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Pigeon Pasta Pie

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Extraordinary 19th century Italian pie filled with maccheroni in a pigeon sauce. The height of Italian haute cuisine a century ago.

The climax of 19th century Italian haute cuisine dinner was often a pie filled with macaroni in the most extraordinary sauce. In Visconti's movie Il Gattopardo, the arrival of the pie is the height of the dinner scene. And yet, for all its past glamour, this is a dish nobody makes anymore. I used a traditional Bologna recipe for this pigeon/squab macaroni pie.

Pasticcio di piccioni
Macaroni Pigeon Pie
Starter for 8 or main course for 4
3 pigeons
100gr bacon
2 large carrots
1 celery branch
1 large onion
1 glass Marsala or Port or sweet red wine
500gr maccheroni (short tubular pasta, not the little horns)
Béchamel sauce:
1 tbsp butter
2 tbsp flour
2 cups milk
Short dough (or 300gr Puff Pastry)
200gr butter
200gr flour
2 eggs
pinch of sugar
Salt and pepper


This way of preparing fowl is called salmis [salmee] by the French and was very much in favor in 19th century Paris. Antonin Carême, the king of French chefs, uses it in about every other dish. First we finely chop carrots, celery, onions and bacon. Mirepoix, used real pot as a pan, traditional salmis roasted then carcass is pounded and boiled for an hour with the rest.

... celery ...

... onions ...


... and bacon. Here I used guanciale, seasoned pig jowl.

This mixture of finely chopped vegetables and bacon is called mirepoix [meeruhpoy] by the French and it is a fundamental ingredient in building up the flavor in many traditional sauces - read on to see how.

Fowl's giblets - heart, liver and gizzards - are a wonderful and tradition-sanctioned way of enhancing the flavor of any meat sauce. Meat-eating European gourmet consider it sacrilege to throw them away. I don't eat liver, heart nor haggis, but in a sauce these parts have their rightful place. Please do try it at least one, even with a little piece. The giblets' flavor will dissolve into the sauce and you won't be able to tell it apart from the rest apart from that haunting hit-me-back taste.


Wash the organs carefully and make sure to remove any of the bitter green matter from the livers (the ones that are liver shaped are the livers). Not for the faint-hearted. I can't say that I like this part but you have to admit the colors are pretty spectacular. Gives a whole new meaning to the color painters call pigeon blood!

Finely chop the gizzards ...



... and crush the livers under the blade of a large kitchen knife.

We now brown the mirepoix and the gibblets in a large pot with a little oil to enhance their flavor using the Maillard's reactions.


Once the mirepoix is nicely browned, add the pigeons/squabs and turn frequently until browned on all sides. The same chemical process is at work here to enhance the flavor of the meat. In Scotland they would be boiled, but the French know better and the Italians just copied this.

Add a glass of Marsala or Port or Wine. This will dissolve the browned food that may have stuck to the bottom of the pot and add a touch of tartness to the sauce. Bring to a boil.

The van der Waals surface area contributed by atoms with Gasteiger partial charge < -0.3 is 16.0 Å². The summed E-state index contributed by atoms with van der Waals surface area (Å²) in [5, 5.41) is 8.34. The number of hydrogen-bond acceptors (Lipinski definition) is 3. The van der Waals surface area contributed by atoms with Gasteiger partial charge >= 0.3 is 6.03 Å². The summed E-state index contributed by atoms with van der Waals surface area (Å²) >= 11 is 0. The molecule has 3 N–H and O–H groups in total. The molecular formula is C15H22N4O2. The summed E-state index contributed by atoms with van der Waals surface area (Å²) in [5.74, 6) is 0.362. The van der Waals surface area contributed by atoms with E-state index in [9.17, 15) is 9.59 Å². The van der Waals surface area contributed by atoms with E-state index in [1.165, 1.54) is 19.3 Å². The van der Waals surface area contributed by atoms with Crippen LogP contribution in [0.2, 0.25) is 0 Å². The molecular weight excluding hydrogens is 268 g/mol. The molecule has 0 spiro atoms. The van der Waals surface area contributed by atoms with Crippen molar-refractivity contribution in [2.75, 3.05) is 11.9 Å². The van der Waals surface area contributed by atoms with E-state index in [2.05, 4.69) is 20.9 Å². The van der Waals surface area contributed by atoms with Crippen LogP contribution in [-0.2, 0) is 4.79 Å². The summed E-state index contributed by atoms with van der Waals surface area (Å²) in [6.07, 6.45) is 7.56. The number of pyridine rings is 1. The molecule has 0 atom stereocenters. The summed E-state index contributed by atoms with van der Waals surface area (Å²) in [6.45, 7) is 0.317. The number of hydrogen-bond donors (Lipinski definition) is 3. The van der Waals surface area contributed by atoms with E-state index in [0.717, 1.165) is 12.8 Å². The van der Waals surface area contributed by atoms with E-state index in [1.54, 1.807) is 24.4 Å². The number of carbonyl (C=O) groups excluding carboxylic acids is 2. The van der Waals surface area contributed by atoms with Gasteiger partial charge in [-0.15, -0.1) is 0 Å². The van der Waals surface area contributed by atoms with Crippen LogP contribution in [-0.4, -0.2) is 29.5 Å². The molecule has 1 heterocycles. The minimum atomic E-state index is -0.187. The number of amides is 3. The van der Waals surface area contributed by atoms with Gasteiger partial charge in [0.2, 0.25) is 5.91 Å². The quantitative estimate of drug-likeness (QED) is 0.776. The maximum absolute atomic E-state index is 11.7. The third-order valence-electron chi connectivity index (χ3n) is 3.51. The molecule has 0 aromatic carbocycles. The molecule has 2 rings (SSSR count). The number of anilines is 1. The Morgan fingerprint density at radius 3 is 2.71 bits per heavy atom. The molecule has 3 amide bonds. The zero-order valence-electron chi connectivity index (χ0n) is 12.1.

Meanwhile, finely chop 2 slices of ham.

Add a glass of warm stock or water, the chopped ham and a pinch of salt to the pigeon pot and reduce heat to low. Let it cook covered until pigeon is cooked - about 15 minutes.

Fish the pigeons out of the pot and lay them on a cutting board.

Using a sharp knife, remove both breasts and slice them crosswise.

Now it's our turn to call the French barbarians. To obtain a smooth and homogenous sauce nobody will guess the composition of, we strain the sauce using a conical sieve called chinois [sheenoah], from the shape of traditional Chinese hats. The cook can't help thinking it is a pity to through out vegetables, bacon and gizzards, but French culinary tradition reasons that most of the flavor has passed to the sauce by now. I suppose in the 19th century there would be no lack of interest for this by-products - by servants or pets.


Traditional French salmis is done slightly differently. The fowl is roasted in an oven, then the breasts are removed and slices. The carcasses are pounded and added back to the pot to cook for a good hour, then the whole thing is strained. This process makes good use of the carcasses which are lost in our Italian recipe explained above.

Now we reach the stage where the real reason why these macaroni pies are not made anymore. The whole thing is baked inside a short dough, that horrible, tasteless culinary horror of medieval descent. Sweet short dough may be all right in a custard-filled pie, but present-day diners outside the British Isles just can't bring themselves to eat these huge yellowish shells. I am quite sure that using a puff pastry would lead to more enticing results. Still, I made my pie like the Italians did 150 years ago and carefully mixed butter, flour, eggs, salt and sugar. That's right, sugar. Most traditional Italian pasta pies use a sweet short dough outer shell.

While we are at the confessional, I admit not having prepared the béchamel sauce (besciamella in Italian), which ought to be mixed with the macaronis to make the pie more juicy. If you wish to do it, just fry a 2 tsbp flour in 1 tsbp butter until butter is fully melted and intimate with the flour, then add 2 cups milk and mix until it thickens.